As you can see, we depend enormously on the
hard research and professional talents of many others. We provide
this information to you in the spirit of Freedom of Information and
the right to know. We are grateful and appreciative of the unwitting
assistance that this work provides, and we have attempted - in good
faith - to attribute these efforts to the best of our ability. We are
not happy about our so-called infringement of other people's
"intellectual property rights" and are prepared to remove anything
that is felt to be legally unacceptable. But we recognise that
copyright legislation is woefully behind the times, given that we are
encouraged to avail ourselves of material on the Internet which
cannot legally be 'saved' to read off-line without the written
permission of the publishers.
Television stations run
programs in the wee small hours of the night because people are
expected to videotape them.
Audio cassette players are
equipped with high speed dubbing facilities in order to copy tapes,
and books borrowed from public libraries state that it is forbidden
for them to be lent.
Does that make our
common sense attitude here a form of civil disobedience ?
Click here for a
particularly loony example of intellectual property rights gone
We were surprised to see
that the New York Times web page requires a subscription to view.
The Sydney Morning
Herald is more
philanthropic. Read all about it for free.
Before we started getting
postal deliveries in 1996, I spent nineteen years driving a 13 km
daily round trip to buy the paper we had delivered from Sydney, which
is really invaluable to us in the bush, and is far more comprehensive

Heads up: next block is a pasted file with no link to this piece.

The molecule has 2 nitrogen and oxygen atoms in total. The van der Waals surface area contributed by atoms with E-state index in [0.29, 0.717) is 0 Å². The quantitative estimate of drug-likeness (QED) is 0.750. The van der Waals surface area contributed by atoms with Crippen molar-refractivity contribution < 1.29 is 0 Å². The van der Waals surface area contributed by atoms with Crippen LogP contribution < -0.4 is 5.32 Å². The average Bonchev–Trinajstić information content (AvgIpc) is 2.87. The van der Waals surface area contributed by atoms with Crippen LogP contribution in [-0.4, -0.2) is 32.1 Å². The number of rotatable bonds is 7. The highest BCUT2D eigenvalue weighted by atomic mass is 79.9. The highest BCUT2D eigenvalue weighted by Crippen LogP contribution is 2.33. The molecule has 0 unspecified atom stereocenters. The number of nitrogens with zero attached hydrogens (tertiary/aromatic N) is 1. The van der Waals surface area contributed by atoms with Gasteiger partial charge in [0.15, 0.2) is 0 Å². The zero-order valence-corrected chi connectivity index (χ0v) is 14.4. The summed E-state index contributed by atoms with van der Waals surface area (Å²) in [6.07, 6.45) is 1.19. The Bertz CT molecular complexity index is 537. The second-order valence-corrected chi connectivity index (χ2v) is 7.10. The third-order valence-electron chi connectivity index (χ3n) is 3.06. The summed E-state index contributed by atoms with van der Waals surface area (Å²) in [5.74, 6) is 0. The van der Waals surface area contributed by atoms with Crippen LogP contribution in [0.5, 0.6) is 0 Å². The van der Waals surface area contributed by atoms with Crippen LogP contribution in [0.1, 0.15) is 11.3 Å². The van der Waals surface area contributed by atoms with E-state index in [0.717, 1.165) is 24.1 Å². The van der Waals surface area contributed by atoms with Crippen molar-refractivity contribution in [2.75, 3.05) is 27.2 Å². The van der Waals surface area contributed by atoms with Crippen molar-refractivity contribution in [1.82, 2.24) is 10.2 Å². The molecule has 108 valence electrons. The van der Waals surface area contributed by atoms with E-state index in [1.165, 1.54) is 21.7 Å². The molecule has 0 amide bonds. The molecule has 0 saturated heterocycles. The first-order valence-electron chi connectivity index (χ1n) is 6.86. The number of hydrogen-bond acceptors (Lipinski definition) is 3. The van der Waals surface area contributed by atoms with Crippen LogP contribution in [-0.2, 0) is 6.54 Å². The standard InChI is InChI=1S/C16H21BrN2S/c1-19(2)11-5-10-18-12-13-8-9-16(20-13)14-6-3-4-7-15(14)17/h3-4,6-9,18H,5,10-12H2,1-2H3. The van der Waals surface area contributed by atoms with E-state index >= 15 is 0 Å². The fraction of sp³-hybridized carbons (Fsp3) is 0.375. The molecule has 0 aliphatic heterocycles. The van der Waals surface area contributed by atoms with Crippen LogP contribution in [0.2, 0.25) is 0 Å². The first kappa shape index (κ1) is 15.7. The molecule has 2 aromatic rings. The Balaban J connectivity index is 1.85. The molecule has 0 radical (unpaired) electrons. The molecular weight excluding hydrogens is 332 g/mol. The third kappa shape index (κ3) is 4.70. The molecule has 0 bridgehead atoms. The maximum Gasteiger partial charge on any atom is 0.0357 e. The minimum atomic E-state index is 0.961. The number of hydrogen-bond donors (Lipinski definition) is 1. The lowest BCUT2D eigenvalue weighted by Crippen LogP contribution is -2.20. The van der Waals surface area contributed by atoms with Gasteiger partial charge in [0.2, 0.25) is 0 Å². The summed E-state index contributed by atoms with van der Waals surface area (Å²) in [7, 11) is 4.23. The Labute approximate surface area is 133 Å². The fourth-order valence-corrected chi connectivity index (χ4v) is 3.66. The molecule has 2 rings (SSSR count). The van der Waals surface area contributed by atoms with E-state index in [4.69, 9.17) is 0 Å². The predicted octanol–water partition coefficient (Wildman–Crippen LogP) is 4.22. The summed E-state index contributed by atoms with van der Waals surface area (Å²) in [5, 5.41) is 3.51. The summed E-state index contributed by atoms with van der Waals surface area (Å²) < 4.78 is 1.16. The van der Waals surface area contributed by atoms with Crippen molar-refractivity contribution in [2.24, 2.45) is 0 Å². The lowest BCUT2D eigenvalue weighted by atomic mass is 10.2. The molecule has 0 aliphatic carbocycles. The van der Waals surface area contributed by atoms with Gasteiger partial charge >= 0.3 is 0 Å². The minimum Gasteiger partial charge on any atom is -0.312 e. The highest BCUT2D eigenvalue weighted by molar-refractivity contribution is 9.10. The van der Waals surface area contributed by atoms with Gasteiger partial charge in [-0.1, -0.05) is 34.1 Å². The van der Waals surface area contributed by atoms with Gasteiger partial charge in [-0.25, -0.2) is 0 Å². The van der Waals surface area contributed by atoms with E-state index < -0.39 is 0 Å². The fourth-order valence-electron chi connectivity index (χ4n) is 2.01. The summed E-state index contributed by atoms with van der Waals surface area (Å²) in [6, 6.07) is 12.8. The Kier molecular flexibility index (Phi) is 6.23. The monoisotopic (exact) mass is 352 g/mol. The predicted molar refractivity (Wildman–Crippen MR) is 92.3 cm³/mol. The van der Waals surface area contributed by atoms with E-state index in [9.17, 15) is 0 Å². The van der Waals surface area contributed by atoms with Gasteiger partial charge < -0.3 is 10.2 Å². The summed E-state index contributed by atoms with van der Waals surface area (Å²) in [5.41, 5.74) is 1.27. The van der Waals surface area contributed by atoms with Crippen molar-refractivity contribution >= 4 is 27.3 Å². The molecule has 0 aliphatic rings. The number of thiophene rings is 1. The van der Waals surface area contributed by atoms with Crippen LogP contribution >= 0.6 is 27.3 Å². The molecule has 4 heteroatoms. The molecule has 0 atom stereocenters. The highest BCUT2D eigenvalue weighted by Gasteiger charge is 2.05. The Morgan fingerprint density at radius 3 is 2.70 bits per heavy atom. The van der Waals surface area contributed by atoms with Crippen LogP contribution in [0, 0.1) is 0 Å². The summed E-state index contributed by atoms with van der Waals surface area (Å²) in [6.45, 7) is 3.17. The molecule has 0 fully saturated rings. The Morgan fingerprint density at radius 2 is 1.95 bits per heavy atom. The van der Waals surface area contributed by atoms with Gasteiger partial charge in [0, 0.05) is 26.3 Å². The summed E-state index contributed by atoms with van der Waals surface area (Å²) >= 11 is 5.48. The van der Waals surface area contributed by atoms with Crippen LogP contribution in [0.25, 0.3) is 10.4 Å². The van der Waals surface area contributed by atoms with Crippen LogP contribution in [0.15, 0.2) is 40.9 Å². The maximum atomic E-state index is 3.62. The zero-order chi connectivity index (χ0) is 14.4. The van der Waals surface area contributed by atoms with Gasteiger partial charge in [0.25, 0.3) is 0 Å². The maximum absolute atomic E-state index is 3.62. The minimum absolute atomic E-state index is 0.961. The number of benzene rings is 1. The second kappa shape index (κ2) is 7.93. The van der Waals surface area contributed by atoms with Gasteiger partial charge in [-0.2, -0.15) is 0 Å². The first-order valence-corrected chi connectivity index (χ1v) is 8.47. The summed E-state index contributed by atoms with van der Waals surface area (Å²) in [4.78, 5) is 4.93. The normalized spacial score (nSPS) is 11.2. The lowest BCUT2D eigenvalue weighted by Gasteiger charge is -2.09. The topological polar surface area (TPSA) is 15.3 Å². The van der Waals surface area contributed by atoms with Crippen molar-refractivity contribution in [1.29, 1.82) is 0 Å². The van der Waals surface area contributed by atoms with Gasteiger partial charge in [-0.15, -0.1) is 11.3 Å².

than the electronic version. Surely journalism is about justice, so I hope we can continue to provide our
Internet viewers with these excerpts.
abuse of public trust that we have painstakingly detailed
for you now in this web site could never have happened
without the cover of secrecy and public ignorance that
preceded the invention of the World Wide Web. And without
it, it seems a forgone conclusion that this
fiasco would have
been successfully buried by all the powerful participants.
We believe that
this direct form of communications will transform our
society in ways as yet unimaginable, and recognise that the
start of a exponential curve is ostensibly flat. We live in
hope, and in the abiding faith in the intrinsic sense of
fair play evinced by our sisters and brothers in the case of
a disgusting miscarriage of natural justice.
February 20th, 1999
"You can't rely on selling creative products
in an online world." " Welcome to the reality of the 21st
Sydney Morning Herald
Fairfax wins quality award
July 6th, 2004
The Sydney Morning Herald has won the print industry's most
prestigious international award for quality. Fairfax Printers at Chullora
won the award which is promoted by Ifra, the leading organisation for
newspaper and media production. As a result of the award the Herald is
admitted to the International Newspaper Quality Club for 2004-06, one of only
50 newspapers worldwide to receive the honour. The Herald's sister
publications, The Age and The Newcastle Herald, were also
admitted - the only other papers in Australia to be honoured.